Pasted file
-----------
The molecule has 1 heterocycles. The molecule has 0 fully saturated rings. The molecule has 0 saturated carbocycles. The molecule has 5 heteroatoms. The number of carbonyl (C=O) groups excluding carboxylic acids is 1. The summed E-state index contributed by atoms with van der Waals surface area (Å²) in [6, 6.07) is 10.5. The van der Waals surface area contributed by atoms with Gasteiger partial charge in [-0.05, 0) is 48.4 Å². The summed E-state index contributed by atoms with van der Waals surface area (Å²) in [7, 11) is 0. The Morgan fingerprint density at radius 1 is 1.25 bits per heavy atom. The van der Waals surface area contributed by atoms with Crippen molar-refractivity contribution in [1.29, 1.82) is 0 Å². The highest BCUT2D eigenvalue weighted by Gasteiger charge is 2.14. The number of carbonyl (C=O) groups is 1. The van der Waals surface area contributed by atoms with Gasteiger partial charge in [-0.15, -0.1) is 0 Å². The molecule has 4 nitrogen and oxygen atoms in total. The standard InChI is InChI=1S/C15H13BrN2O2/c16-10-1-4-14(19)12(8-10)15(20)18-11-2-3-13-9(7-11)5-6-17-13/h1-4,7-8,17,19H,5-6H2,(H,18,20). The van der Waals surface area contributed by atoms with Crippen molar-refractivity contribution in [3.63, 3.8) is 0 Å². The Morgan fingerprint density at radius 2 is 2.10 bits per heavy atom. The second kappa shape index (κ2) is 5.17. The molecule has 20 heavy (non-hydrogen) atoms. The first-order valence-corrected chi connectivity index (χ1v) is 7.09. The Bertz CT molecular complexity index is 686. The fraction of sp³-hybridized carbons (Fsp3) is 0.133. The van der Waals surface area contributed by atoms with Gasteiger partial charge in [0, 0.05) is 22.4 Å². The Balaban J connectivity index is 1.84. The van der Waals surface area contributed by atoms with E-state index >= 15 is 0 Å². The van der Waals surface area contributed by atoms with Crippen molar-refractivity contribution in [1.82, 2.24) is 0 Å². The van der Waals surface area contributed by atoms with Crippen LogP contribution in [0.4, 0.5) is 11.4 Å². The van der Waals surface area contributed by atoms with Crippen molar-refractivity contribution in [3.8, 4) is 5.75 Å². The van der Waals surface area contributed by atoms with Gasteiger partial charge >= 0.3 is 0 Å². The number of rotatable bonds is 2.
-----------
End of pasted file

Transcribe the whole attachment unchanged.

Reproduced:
The molecule has 1 heterocycles. The molecule has 0 fully saturated rings. The molecule has 0 saturated carbocycles. The molecule has 5 heteroatoms. The number of carbonyl (C=O) groups excluding carboxylic acids is 1. The summed E-state index contributed by atoms with van der Waals surface area (Å²) in [6, 6.07) is 10.5. The van der Waals surface area contributed by atoms with Gasteiger partial charge in [-0.05, 0) is 48.4 Å². The summed E-state index contributed by atoms with van der Waals surface area (Å²) in [7, 11) is 0. The Morgan fingerprint density at radius 1 is 1.25 bits per heavy atom. The van der Waals surface area contributed by atoms with Crippen molar-refractivity contribution in [1.29, 1.82) is 0 Å². The highest BCUT2D eigenvalue weighted by Gasteiger charge is 2.14. The number of carbonyl (C=O) groups is 1. The van der Waals surface area contributed by atoms with Gasteiger partial charge in [-0.15, -0.1) is 0 Å². The molecule has 4 nitrogen and oxygen atoms in total. The standard InChI is InChI=1S/C15H13BrN2O2/c16-10-1-4-14(19)12(8-10)15(20)18-11-2-3-13-9(7-11)5-6-17-13/h1-4,7-8,17,19H,5-6H2,(H,18,20). The van der Waals surface area contributed by atoms with Crippen molar-refractivity contribution in [3.63, 3.8) is 0 Å². The Morgan fingerprint density at radius 2 is 2.10 bits per heavy atom. The second kappa shape index (κ2) is 5.17. The molecule has 20 heavy (non-hydrogen) atoms. The first-order valence-corrected chi connectivity index (χ1v) is 7.09. The Bertz CT molecular complexity index is 686. The fraction of sp³-hybridized carbons (Fsp3) is 0.133. The van der Waals surface area contributed by atoms with Gasteiger partial charge in [0, 0.05) is 22.4 Å². The Balaban J connectivity index is 1.84. The van der Waals surface area contributed by atoms with E-state index >= 15 is 0 Å². The van der Waals surface area contributed by atoms with Crippen molar-refractivity contribution in [1.82, 2.24) is 0 Å². The van der Waals surface area contributed by atoms with Crippen LogP contribution in [0.4, 0.5) is 11.4 Å². The van der Waals surface area contributed by atoms with Crippen molar-refractivity contribution in [3.8, 4) is 5.75 Å². The van der Waals surface area contributed by atoms with Gasteiger partial charge >= 0.3 is 0 Å². The number of rotatable bonds is 2.